Hudson speaks – Solicitors vs Barristers

The Law Society chief executive Desmond Hudson spoke at the Solicitors’ Association of Higher Court Advocates annual conference on Saturday about the quality assurance for the profession.

Mr Hudson said that the Law Society is: “Now committed to the practical demonstration and periodic revalidation of advocacy skills”.

However, he said that he was not yet convinced that the proposed quality assurance scheme for advocates (QASA) is ideal or sustainable.

He said: “We think the prospects for the success of the scheme remain uncertain, that the role of judicial involvement is unwise, that even the arithmetic behind the planned judicial assessments suggest the scheme is unworkable.”

If he is right this will have very serious implications for solicitors.

On the suggestion from the bar chair that all advocates be regulated by the Bar Standards Board, Hudson said: “Are they having a laugh?"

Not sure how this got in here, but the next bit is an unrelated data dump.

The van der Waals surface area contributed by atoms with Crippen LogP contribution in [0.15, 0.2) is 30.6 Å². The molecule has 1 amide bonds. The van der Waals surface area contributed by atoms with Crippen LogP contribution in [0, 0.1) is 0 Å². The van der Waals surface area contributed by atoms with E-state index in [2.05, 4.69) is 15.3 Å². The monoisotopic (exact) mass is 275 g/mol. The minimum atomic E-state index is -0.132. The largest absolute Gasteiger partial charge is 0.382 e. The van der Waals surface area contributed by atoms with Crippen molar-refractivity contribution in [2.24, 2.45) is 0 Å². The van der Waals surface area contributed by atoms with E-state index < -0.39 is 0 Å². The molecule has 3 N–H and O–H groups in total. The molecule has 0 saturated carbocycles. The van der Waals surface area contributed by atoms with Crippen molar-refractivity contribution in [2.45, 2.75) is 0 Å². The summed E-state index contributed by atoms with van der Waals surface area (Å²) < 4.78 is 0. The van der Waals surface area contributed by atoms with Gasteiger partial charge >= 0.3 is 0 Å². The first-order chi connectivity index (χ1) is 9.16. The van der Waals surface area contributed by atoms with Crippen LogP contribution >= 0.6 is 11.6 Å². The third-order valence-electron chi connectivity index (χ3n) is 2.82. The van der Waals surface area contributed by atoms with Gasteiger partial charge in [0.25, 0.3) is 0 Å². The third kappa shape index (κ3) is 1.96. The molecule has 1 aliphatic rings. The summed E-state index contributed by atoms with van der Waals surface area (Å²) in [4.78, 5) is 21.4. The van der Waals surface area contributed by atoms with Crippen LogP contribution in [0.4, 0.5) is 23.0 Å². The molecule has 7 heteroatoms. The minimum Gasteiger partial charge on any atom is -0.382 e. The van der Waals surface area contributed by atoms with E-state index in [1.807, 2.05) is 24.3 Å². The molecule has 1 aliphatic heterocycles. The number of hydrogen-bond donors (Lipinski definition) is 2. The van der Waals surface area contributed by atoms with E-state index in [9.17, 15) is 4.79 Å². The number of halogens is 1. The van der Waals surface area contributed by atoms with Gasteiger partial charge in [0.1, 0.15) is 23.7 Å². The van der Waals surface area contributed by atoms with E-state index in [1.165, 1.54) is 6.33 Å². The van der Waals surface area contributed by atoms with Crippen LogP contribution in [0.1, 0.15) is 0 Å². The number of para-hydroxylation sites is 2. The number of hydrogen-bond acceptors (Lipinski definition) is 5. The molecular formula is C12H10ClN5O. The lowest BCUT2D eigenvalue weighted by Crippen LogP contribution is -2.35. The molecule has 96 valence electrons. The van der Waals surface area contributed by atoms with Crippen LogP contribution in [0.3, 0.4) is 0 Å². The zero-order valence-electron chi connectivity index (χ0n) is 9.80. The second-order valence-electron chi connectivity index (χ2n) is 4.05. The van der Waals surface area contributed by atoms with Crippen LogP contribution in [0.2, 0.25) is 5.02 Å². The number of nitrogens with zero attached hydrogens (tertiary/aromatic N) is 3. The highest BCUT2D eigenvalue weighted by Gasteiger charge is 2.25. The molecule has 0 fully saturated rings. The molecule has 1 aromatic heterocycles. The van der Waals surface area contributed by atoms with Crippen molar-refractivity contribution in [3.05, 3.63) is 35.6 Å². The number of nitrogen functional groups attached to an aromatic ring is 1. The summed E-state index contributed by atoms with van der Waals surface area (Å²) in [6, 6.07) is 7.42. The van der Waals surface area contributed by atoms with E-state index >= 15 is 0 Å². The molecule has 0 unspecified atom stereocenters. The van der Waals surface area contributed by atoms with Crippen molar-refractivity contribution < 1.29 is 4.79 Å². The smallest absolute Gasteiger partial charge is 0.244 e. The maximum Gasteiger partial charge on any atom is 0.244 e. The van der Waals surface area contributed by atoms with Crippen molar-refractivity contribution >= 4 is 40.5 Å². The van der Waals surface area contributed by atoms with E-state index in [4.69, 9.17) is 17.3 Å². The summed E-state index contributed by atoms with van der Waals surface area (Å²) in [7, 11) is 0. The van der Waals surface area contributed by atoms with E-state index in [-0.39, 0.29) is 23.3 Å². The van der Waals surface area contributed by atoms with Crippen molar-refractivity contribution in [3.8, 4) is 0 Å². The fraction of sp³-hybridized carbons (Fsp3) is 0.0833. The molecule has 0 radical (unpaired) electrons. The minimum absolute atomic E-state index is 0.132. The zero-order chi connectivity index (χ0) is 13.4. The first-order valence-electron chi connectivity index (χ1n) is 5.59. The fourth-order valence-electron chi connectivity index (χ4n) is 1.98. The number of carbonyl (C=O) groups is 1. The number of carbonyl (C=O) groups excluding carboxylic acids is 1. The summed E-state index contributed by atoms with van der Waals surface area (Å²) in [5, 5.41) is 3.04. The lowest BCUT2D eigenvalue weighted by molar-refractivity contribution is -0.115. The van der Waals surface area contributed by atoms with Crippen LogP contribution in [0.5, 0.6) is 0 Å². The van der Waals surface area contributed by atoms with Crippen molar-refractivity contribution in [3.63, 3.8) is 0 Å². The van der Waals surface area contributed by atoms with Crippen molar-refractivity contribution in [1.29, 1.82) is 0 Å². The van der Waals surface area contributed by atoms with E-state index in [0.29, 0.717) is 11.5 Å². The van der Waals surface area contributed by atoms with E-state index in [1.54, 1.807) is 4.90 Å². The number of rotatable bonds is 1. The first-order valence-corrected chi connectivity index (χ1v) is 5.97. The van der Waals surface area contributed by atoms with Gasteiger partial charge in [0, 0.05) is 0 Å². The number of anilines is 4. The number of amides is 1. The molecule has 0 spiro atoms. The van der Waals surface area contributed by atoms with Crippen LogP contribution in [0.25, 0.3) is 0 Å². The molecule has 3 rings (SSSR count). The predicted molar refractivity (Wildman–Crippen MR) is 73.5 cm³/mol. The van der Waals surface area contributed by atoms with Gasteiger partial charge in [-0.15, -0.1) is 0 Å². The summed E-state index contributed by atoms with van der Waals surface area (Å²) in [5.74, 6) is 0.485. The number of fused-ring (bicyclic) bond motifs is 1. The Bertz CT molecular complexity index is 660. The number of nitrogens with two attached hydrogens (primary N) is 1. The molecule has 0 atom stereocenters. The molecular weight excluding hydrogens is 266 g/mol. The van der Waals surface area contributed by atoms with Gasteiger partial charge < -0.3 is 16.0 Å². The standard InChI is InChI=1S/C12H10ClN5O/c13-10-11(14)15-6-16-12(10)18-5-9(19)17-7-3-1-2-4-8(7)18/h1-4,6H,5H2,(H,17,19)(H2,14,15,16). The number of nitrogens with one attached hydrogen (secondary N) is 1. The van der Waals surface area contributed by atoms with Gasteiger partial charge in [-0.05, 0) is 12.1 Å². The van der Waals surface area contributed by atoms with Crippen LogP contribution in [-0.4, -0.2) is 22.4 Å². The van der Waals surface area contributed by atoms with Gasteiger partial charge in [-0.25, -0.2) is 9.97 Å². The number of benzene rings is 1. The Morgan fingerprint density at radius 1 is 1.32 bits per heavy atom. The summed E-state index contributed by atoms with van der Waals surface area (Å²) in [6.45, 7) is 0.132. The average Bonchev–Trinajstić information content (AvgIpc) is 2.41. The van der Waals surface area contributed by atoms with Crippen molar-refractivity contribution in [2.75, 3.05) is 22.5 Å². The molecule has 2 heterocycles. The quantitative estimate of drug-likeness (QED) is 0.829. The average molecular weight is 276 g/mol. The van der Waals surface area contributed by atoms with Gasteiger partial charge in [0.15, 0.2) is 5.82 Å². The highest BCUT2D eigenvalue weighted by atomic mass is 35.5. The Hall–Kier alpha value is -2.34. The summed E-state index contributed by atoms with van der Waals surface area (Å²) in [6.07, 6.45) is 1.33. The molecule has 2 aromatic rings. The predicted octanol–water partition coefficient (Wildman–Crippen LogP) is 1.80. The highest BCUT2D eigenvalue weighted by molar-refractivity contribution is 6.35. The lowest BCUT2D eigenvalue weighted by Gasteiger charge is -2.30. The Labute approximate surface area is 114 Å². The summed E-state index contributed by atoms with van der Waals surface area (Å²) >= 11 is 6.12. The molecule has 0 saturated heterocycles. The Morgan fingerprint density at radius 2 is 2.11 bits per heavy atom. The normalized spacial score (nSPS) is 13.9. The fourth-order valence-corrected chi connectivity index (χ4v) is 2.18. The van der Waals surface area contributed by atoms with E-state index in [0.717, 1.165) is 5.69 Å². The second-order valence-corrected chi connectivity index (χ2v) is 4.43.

He added: “Why would we — a professional and skilled group of individuals — want to be regulated by people who have said that solicitor advocates are often ill-prepared, exercise lack of independence from the client, viewing the case more from what their client wanted to say, than the judge would find attractive and engaging.”

Mr Hudson said that in time, the distinction between solicitor and barrister would become more blurred.

He acknowledged that the bar has a significant role in providing high-quality advocates to solicitor firms of all sizes, sometimes at short notice and that barristers are relied on by many smaller firms.

However, he went on to cite some of the problems with the bar saying: “Has anyone here not experienced the frustration of a clerk telling you, at very short notice, that the barristers with whom you and your client have worked and are relying on can no longer do the case?

“It is hard to think of any other environment, other than the theatre, where this would be regarded as acceptable customer service. And actors do not deal with cases which affect people’s reputation and liberty.”

Mr Hudson concluded: “I can see no sensible argument against more and more barristers practising in Solicitors Regulation Authority-regulated entities and more higher and lower court advocacy undertaken by barristers and solicitor advocates of the firm conducting litigation — it makes sense to keep all costs firmly under one roof.”

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